Turn off notifications except for messages (Slack), and primary work email. All other tools that offer notifications will have notifications turned off. Instead of the constant battle with the bubbles, they will be checked at a certain time of day, or on a regular day of the week or month.
Make a recurring calendar entry for apps you need to check on regularly, set a reminder.
Gather apps into groups that are related in a common way. This will show the variety of apps that, “do the same thing”.
Consider further editing of tools to distill down to the tools that are used regularly, and that offer the best user experience. Say good bye to the tools that are only meh! Remember there will be no perfect tools.
You can stop looking anytime you think you have a winner that meets most of your expectations.
Take the time to learn the full capabilities and how to use the ones you need. Check out YouTube or as I like to call it the University of YouTube or LinkedIn Learning and you will find lots of resources to help you. If you are a visual learner like many of my clients. You will not only learn the steps but see them in action!

Here are some examples of ways to group apps:

Frequency of Use (opened daily)
Apple Apps: Pages, Keynote, Numbers,
Browsers: Chrome, Safari, Firefox, Edge…
Camera: Gallery, Google Photos, Photo Editing Apps
Cloud Storage: Google Drive, One Drive, iCloud, Box, DropBox, Sharefile
Entertainment: TV, XM Sirius Radio, Prime Music, Apple Music, Podcasts
Google Apps: YouTube, Gmail, Google Sheets, Google Docs, Google Slides
Messaging: Slack, HipChat, Snap Chat, Messenger
News / Weather
Notetaking: One Note, Evernote, Google Keep, Notion
Office Apps (Microsoft), Word, Excel, PowerPoint, One Note
Payment Portals: PayPal, Square, Google Wallet, Apple Pay, Samsung Pay
Productivity: Trello, Airtable, Nozbe, Asana
Reading: Good Reads, Kindle, Library Apps
Ridesharing: Uber, Lyft
Security: Anti-Virus Programs, Password Managers
Shopping: Amazon, Microsoft Office Store, Apple App Store, Play Store
Social Media: LinkedIn, Facebook, Instagram, Pinterest
Time Tracking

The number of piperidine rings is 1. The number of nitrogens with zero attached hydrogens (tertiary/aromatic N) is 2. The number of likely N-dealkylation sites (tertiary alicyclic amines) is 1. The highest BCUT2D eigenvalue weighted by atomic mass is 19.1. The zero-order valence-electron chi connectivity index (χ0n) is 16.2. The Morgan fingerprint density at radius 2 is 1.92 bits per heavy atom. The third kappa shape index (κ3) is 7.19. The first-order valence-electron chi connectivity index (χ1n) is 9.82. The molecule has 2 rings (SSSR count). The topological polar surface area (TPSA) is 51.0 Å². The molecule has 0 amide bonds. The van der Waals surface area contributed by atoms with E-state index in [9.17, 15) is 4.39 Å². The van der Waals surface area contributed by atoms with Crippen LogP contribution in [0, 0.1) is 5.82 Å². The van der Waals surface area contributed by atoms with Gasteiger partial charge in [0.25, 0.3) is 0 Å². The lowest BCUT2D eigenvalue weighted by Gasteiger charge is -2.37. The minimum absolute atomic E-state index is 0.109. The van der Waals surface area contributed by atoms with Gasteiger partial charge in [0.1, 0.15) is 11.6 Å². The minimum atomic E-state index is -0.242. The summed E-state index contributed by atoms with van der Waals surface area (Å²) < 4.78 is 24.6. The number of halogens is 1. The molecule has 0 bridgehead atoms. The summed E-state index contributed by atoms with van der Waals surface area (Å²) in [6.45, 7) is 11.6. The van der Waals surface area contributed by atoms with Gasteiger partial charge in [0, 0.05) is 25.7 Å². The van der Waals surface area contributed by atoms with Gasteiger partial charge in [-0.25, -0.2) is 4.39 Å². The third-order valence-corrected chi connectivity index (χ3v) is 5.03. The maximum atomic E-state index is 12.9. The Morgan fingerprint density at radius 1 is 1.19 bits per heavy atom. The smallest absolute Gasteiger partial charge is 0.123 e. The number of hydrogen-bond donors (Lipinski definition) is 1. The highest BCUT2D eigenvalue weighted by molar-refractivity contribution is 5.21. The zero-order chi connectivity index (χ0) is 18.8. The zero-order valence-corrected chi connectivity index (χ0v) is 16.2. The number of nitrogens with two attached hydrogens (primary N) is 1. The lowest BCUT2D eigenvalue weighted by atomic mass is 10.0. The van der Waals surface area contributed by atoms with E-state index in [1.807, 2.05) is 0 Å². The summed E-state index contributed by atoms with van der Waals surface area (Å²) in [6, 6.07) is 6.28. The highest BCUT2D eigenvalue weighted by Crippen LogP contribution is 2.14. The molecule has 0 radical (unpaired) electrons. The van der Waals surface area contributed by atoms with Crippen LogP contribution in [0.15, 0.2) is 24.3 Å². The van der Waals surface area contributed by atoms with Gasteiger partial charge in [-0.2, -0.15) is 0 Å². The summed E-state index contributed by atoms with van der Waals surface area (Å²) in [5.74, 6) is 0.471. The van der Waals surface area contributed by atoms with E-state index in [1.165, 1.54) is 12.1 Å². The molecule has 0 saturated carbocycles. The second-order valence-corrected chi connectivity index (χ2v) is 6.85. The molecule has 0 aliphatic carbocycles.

Utilities: Calculator, Clock, Timer, Stopwatch, Etc.
Video Calling and Meetings: Zoom, Facetime, Skype, Free Conference Call

Now that you have identified and categorized all your apps, the next step was where to store them? Do you want to see them all in an alphabetical list, grouped by the type of thing they do? Do you like having them in folders?

Here is a list of things to consider (you will notice both Android and Apple References, use whatever applies to your devices)

1. Leave them all as they are and master the art of search.
2. One page for the apps that are used daily. Could be a meld of personal and professional.
3. Folders for apps by platform: Apple, Microsoft, Google, Samsung,
4. Favorite apps might deserve a a slot on the dock. Check the apps you have docked to see if they are really the apps you want there.
5. Separate pages for personal apps and  professional / work apps.
6. Security on all devices is key. Decide how to use your home screen. Do what seems right for you. Lock your home screen with a strong password, fingerprint, iris, or facial recognition lock or some combination.Some clients like to put apps that are for financial or sensitive data into folders but buried in the second or third page of the folder behind other common apps, so they do not call attention to them. Enable two factor authentication when appropriate.
7. Consider which page your most important apps will be seen. Prying eyes are everywhere.. Do not take risks with your data.

I hope this will help you think about ways to improve your user experience and your focus. I wish you all a productive day! If you need help, pleaase reach out to me, I would love to help.